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anything definite regarding the facts of the Christian religion.

It is, indeed, as certain as anything in the past can be, that the Apostles taught the Resurrection of our Saviour as a fact, which they were cognisant of by their bodily senses, and as sure of as they were of their own existence; and not only did the twelve witness this fact, but St. Paul affirms that five hundred brethren beheld the risen Lord, most of whom were still living at the time he wrote. Building upon this undoubted foundation, we hold that he who denies the Resurrection of our Lord denies a historical fact, resting upon indubitable evidence; nay, he does violence to his own moral nature, for he forces his mind into an unnatural posture, before he can extort from his understanding a verdict so opposed to the laws of evidence. We maintain that an unbeliever who has so warped his mind as to deny the Resurrection, after studying the subject in all its bearings, must have arrived at that point where the confines of truth and falsehood are lost, and the power of discerning moral evidence is fatally impaired.




V E now pass from the Resurrection of Christ

to the miracles He is recorded to have wrought, and, supposing that the former is proved, we hold that the latter can readily be shown to follow as a natural sequence. The Resurrection of our Lord at once stamps Him as a being transcendently glorious : it does not in itself prove Him to be divine, because He was not the first or only one recorded in the Bible to have risen from the grave, but it puts God's stamp upon the truth of His teaching, and the validity of His claims; for who can suppose for a moment the Most High would have wrought so great a miracle on behalf of one whose teaching was untrue, or even partially true, or who laboured under an illusion as to his person and mission ? Would not that be making Almighty

God an accessory to a scheme for duping mankind ? The thing is revolting. If God suspended the fundamental laws of nature, and unbarred the gates of death for the sake of Him who claimed to be His only begotten and well-beloved Son, it was to ratify these claims, and demonstrate them for all time to be absolutely true; for it must be remembered that the fact of the resurrection stood in unique relation to Christ; He had staked His character, so to speak, upon that great event; He had repeatedly foretold it to His disciples, and spoken of it in connection with His Crucifixion as the supreme work of His life, and the accomplishment of the grand purpose of God, foretold in the Scriptures, for the redemption of mankind. Christ Himself submitted, so to speak, the genuineness of His work to this crucial test. Had He remained in the tomb, mankind would have known that one more fanatic had been exposed; but in His glorious resurrection and ascension to heaven the stamp of Divine authority was placed for all time upon the work and words of our Redeemer.

When this view of the Resurrection is once admitted into the mind, the miracles of Christ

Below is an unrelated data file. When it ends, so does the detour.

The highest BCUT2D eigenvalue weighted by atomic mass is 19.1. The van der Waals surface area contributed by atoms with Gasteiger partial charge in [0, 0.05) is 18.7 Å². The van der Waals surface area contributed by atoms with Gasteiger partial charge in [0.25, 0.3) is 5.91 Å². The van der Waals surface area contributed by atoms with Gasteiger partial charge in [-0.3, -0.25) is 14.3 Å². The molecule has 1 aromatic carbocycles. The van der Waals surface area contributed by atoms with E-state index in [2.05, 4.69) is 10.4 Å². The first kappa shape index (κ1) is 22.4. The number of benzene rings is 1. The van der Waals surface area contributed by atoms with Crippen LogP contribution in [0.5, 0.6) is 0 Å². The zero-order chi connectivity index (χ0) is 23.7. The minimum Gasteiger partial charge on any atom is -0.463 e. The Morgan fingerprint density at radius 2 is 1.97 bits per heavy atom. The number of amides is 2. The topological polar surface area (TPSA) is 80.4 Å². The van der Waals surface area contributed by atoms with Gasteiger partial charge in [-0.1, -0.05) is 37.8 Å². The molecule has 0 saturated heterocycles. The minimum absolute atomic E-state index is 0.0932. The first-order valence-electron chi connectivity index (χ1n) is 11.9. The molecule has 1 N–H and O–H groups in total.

appear the natural outcome of His work. They appear entirely in keeping with His person and character. Surely, if He was the Son of God in that transcendent sense He claimed—a sense so far above what any mere human being could aspire to, that the Jews founded upon it a charge of blasphemy, and adjudged Him to death on that account alone, then it would be most reasonable that He should show that power over nature which His disciples had a right to expect. And we find accordingly that Christ constantly appeals to His works on behalf of. His Messiahship. His language was—“If ye believe not Me, believe My works,” and this appeal sufficed for the common people, for they followed him in crowds, marvelling at the wonderful works He did, and acclaiming Him “the Son of David.” The whole Gospel narrative becomes unintelligible without these miracles. It is impossible to believe that one brought up in the house of a carpenter till He was thirty years of age could in three short years have convulsed Palestine, and founded a new religion of such marvellous vitality, without miracles. Had He done so much merely by delivering moral aphorisms, it would have been the greatest miracle the world ever saw!

Then, the miracles of Christ are unlike the creations of human fancy; they are not vain displays of power, like the legends of superstition, but are all wrought for healing and beneficent purposes. They are never obtruded merely to frighten bystanders, or even silence gainsayers ; they are never associated with the semblance of boasting, or with any of those motives which mere human fancy draws upon to account for miracles; they fall with perfect appropriateness into the scheme of His life; they are like Christ, and like Christ only of all beings that have appeared upon this earth; and we deny that all the genius of man could have invented such a set of miracles as are recorded in the New Testament, or grouped them in such a harmonious manner around the person of our Redeemer. His miracles, like His sayings, are Christlike, and have no parallel in the history of mankind; and His whole personality is so unique that it is folly to talk of it as an emanation from the brains of His followers.

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